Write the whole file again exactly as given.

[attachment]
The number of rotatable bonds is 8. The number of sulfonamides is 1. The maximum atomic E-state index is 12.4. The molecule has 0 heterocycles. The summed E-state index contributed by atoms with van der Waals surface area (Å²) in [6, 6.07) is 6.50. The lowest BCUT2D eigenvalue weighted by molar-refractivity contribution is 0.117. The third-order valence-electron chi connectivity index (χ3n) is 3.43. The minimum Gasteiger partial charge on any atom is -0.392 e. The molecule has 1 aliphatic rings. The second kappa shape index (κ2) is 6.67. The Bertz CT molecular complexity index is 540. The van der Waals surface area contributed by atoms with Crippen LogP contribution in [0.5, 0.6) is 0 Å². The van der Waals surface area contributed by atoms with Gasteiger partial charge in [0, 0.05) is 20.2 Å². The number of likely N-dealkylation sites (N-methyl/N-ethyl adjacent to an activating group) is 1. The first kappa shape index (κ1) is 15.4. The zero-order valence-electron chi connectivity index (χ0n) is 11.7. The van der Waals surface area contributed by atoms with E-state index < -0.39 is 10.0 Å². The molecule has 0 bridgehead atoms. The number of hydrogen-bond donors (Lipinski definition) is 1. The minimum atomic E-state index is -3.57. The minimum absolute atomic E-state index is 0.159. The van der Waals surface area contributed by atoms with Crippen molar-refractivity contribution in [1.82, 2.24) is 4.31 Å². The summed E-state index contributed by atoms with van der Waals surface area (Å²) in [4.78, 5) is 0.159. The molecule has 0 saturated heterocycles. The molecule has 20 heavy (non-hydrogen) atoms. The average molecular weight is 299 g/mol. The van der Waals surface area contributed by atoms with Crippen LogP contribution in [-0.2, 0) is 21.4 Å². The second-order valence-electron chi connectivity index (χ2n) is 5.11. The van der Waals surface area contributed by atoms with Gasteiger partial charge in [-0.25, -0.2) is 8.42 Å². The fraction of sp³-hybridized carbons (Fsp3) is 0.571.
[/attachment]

The number of rotatable bonds is 8. The number of sulfonamides is 1. The maximum atomic E-state index is 12.4. The molecule has 0 heterocycles. The summed E-state index contributed by atoms with van der Waals surface area (Å²) in [6, 6.07) is 6.50. The lowest BCUT2D eigenvalue weighted by molar-refractivity contribution is 0.117. The third-order valence-electron chi connectivity index (χ3n) is 3.43. The minimum Gasteiger partial charge on any atom is -0.392 e. The molecule has 1 aliphatic rings. The second kappa shape index (κ2) is 6.67. The Bertz CT molecular complexity index is 540. The van der Waals surface area contributed by atoms with Crippen LogP contribution in [0.5, 0.6) is 0 Å². The van der Waals surface area contributed by atoms with Gasteiger partial charge in [0, 0.05) is 20.2 Å². The number of likely N-dealkylation sites (N-methyl/N-ethyl adjacent to an activating group) is 1. The first kappa shape index (κ1) is 15.4. The zero-order valence-electron chi connectivity index (χ0n) is 11.7. The van der Waals surface area contributed by atoms with E-state index < -0.39 is 10.0 Å². The molecule has 0 bridgehead atoms. The number of hydrogen-bond donors (Lipinski definition) is 1. The minimum atomic E-state index is -3.57. The minimum absolute atomic E-state index is 0.159. The van der Waals surface area contributed by atoms with Crippen molar-refractivity contribution in [1.82, 2.24) is 4.31 Å². The summed E-state index contributed by atoms with van der Waals surface area (Å²) in [4.78, 5) is 0.159. The molecule has 0 saturated heterocycles. The molecule has 20 heavy (non-hydrogen) atoms. The average molecular weight is 299 g/mol. The van der Waals surface area contributed by atoms with Crippen LogP contribution in [-0.2, 0) is 21.4 Å². The second-order valence-electron chi connectivity index (χ2n) is 5.11. The van der Waals surface area contributed by atoms with Gasteiger partial charge in [-0.25, -0.2) is 8.42 Å². The fraction of sp³-hybridized carbons (Fsp3) is 0.571.